• The point? (Score:3, Interesting)

    by Bongo Bill (853669) on Friday September 01, 2006 @12:04AM (#16021714) Homepage
    In my experience, your normal user (i.e. not Slashdot readers, i.e. 99% of people, i.e. people who can't be made to foam at the mouth over anything tech-related, i.e. people with normal priorities) cares about one thing: does it work the way they expect it to?

    If a person buys a song off of iTMS, then their expectation is that they'll be able to play it on their iPod and in iTunes. For this reason, it would be pointless to "educate" the user about the DRM - because they don't care that they can't use it with non-iPod, non-iTunes modes of playback. It's about as likely to get them to care about DRM as it is to get them to care that they can't play VHS tapes in a DVD player.

    In general, people aren't stupid - even if they don't understand computers, they can still understand basic consumer skills. If a vendor of DRM'd software explains what the terms of the DRM are, and the user pays for it anyway, then it means that the user has no problem with buying a limited product. A DRM'd file is not a broken file, however much the Slashdot crowd may disagree. The file does exactly what it says it would do. The user doesn't care about being able to convert it to a different format, doesn't care about being able to send it to a different computer, doesn't care about what happens to the file when it goes into the public domain. The user has no problem accepting files that you can't do these things to, because the user never wanted to do any of those things anyway, and the user was never led to believe that any of these things would be possible. The user is not being cheated, any more than you'd be cheated if you had bought a copy of a single-player game, and was shocked to discover that it does not feature a multiplayer mode.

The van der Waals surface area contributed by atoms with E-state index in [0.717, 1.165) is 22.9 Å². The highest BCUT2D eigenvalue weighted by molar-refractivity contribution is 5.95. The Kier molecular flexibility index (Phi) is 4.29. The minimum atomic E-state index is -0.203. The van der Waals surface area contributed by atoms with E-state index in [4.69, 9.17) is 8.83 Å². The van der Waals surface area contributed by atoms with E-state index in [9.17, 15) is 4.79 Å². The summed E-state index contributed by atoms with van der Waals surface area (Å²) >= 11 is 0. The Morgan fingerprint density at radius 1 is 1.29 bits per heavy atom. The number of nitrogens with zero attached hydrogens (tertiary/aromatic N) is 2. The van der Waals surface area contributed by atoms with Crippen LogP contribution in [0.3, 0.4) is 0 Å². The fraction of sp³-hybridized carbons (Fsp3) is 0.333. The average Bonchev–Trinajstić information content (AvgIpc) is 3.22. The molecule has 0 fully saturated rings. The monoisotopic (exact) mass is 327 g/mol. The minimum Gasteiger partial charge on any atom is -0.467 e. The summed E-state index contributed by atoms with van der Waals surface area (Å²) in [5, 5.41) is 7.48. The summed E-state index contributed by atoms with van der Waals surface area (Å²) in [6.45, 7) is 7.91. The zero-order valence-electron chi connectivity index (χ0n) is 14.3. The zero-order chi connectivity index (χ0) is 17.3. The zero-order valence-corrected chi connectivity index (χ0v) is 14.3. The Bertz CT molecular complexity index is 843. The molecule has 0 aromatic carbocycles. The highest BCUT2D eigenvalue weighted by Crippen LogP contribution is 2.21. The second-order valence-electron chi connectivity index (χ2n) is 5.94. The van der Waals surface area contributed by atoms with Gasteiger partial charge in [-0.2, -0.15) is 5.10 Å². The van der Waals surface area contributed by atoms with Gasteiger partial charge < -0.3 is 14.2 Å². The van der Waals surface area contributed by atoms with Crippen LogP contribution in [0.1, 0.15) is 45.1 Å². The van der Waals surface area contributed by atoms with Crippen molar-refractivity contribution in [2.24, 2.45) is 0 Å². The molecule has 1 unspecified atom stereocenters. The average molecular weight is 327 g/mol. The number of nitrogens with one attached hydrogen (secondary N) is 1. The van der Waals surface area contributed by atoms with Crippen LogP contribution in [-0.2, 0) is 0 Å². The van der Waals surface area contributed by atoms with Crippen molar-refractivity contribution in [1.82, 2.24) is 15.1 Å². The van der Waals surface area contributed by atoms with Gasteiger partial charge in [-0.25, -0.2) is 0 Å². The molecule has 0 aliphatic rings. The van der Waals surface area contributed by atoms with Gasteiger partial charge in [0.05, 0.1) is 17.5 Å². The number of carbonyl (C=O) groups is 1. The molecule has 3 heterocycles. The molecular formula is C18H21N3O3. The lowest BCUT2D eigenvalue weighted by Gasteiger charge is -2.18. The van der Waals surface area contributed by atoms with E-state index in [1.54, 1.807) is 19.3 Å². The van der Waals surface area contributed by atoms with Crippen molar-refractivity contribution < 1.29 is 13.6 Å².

So, we can clearly see that the point of this exercise is not to convince average users that DRM is Evil and that the vendors of DRM'd software are trying to cheat them. This raises the next question: what is the purpose of "educating" non-tech users about DRM? Is it just for the purpose of creating market forces that will enable us to buy non-DRM'd music (even if it costs more)? Is it an attempt to create a grass-roots resistance against the encroachment on technology rights by whatever government-controlling conspiracy it's popular to believe in this week, who no doubt want to make unlicensed software of any variety illegal? I'm not seeing it, here.

  • by quentin_quayle (868719) <quentin_quayle@@@yahoo...com> on Friday September 01, 2006 @02:10AM (#16022193)

    Refer them to a video [zdnet.com].

    From the page:

    ZDNet Executive Editor David Berlind suggests that CRAP or Content, Restriction, Annulment, and Protection, is a catchier phrase than DRM - Digital Rights Management. Why does he think this technology is crap? Once you've bought music or other content to play on one device, it won't play on any other device because of the proprietary layer of CRAP.

    This was torrented a while back. Maybe someone will put it on Youtube. It is quite funny and makes the point well.

  • by pain (18144) on Friday September 01, 2006 @10:30AM (#16023848) Journal

    Don't know if this has been mentioned here before.

    There is a very nice book written for kids with great illustrations available at "The pig and the box" [blogspot.com].

    from the page: The Pig and the Box is about a pig who finds a magic box that can replicate anything you put into it. The pig becomes so protective of it, and so suspicious of anyone that wants to use it, that he makes people take their copied items home in special buckets that act as... well, they're basically DRM. It's like a fable, except the moral of the story is very modern in tone.

    a funny read :-)